The rebrand of Standard Life Aberdeen as Abrdn is another example of companies not proud of their base: Mark Casci Yorkshire News

The annals of corporate history are riddled with failure. The very essence of capitalism is to encourage competition and as such there will always be winners and losers.

Many of those who fell by the wayside could attribute their failure to circumstances that they ignored or did not solve, and innovation will always pose a problem for industries and companies that do not keep up with the times.

But the bitterest defeats in business often come when they are self-inflicted.

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We all know the infamous story of how, some 20 years ago, video rental giant Blockbuster, with its thousands of outlets across the country, literally laughed at Netflix bosses from their offices when they offered to run their complaints online for them. Today one of them is nominated for an Oscars while the other is a footnote in history.

Consider also how Kodak, once a titan of the camera market and first patenting a digital camera in the 1970s, failed to bring its technology to market fast enough and quickly lost ground to its competitors.

No one is perfect and everyone makes mistakes, but as I write, social media is positively lit up with ridicule and ridicule of the recent rebranding of Standard Life Aberdeen, which appears to have a personal grievance with a particular vowel.

The asset manager, which has been through a steamy time since its merger in 2017, will be known as ‘Abrdn’.

The rebrand is expected to be complete by the time it publishes its interim results in August, a time when I imagine it will be no less unpronounceable.


I almost spit out my tea when I read the comments of its CEO, Stephen Bird, when making the announcement.

The new brand, he stated without any hint of irony, “would build on our heritage” and went on to say that the Abrdn name was “modern, dynamic and, most importantly, attractive to all of our customers and customer channels”.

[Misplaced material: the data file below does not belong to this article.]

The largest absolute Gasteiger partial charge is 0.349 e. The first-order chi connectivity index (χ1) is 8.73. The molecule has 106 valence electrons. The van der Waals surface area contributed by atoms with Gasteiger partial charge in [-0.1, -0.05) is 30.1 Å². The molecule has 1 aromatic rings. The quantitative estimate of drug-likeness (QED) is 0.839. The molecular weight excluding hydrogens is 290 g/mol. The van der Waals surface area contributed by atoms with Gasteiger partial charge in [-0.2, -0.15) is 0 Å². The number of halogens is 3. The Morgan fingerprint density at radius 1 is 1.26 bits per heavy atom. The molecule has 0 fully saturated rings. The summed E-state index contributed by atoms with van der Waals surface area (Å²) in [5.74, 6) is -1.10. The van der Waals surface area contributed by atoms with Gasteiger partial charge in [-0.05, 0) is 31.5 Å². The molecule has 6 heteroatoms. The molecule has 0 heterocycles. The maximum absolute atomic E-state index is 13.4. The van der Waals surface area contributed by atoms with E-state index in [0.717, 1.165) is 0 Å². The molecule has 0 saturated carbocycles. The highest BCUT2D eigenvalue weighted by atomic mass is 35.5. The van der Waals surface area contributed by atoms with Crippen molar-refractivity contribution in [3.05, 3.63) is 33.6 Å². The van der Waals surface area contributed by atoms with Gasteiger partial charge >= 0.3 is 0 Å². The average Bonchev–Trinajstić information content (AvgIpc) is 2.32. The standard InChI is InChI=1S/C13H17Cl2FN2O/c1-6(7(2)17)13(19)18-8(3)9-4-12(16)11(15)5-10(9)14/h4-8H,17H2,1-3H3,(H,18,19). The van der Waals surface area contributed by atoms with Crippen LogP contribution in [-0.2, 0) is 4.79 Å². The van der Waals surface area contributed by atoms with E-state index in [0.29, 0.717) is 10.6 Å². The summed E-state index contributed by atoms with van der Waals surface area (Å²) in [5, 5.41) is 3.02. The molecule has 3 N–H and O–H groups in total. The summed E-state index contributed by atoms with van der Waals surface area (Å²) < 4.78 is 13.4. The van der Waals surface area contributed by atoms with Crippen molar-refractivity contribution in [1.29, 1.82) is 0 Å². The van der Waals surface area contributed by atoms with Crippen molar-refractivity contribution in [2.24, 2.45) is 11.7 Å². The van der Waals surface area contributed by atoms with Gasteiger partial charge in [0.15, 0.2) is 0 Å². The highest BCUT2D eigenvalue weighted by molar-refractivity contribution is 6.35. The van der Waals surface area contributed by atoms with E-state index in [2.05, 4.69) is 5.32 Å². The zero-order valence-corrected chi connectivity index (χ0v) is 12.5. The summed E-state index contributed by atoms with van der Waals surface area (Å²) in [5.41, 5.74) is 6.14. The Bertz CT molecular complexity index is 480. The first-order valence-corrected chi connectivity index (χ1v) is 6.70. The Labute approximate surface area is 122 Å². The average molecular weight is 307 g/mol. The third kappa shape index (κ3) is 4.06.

It’s not obvious how a brand that, when you try to say it out loud, puts you on the verge of having a coughing fit, will achieve all of these goals.

The strategy has not been made internally. The artist formally known as Standard Life Aberdeen hired Wolff Olins to do the work for them, an agency that is no stranger to controversy.

Yorkshire Bank has changed its name.

He came up with the brand for the 2012 London Olympics, something that was not popular with the man on the street at the time, but has since been forgotten after the event’s huge success both on and off the track.

The mockery aside, I found the news unpleasant on a more fundamental level.

Going down in letters to acronyms is understandable. I would say that PwC and EY suffered few ill effects by removing Price Waterhouse Cooper and Ernst & Young as their brand.

HSBC sounds louder than Hong Kong and Shanghai Banking Corporation. It is more agile and modern.

But the gradual disappearance of the place of company brands is accelerating, and with it the loss of identity in Britain’s corporate ecosystem.

Judging from the countless letters and emails I received on this front, I can only judge that this measure was not popular with consumers. Some even told me that they were closing their accounts and going elsewhere.

Many large firms in the region have the location of their headquarters in their name. I am thinking of our strong mutual sector in Yorkshire, with the Skipton, Leeds and Yorkshire construction companies proudly bearing his name.

Similarly, Halifax still appears across the country as the name of the bank that drives Lloyds’ performance so well.

However, it is increasingly common to dismiss the location.

And in an age where trust is so highly valued, what do you say about your business if you’re not proud of where you come from?

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This notice was published: 2021-04-26 14:40:24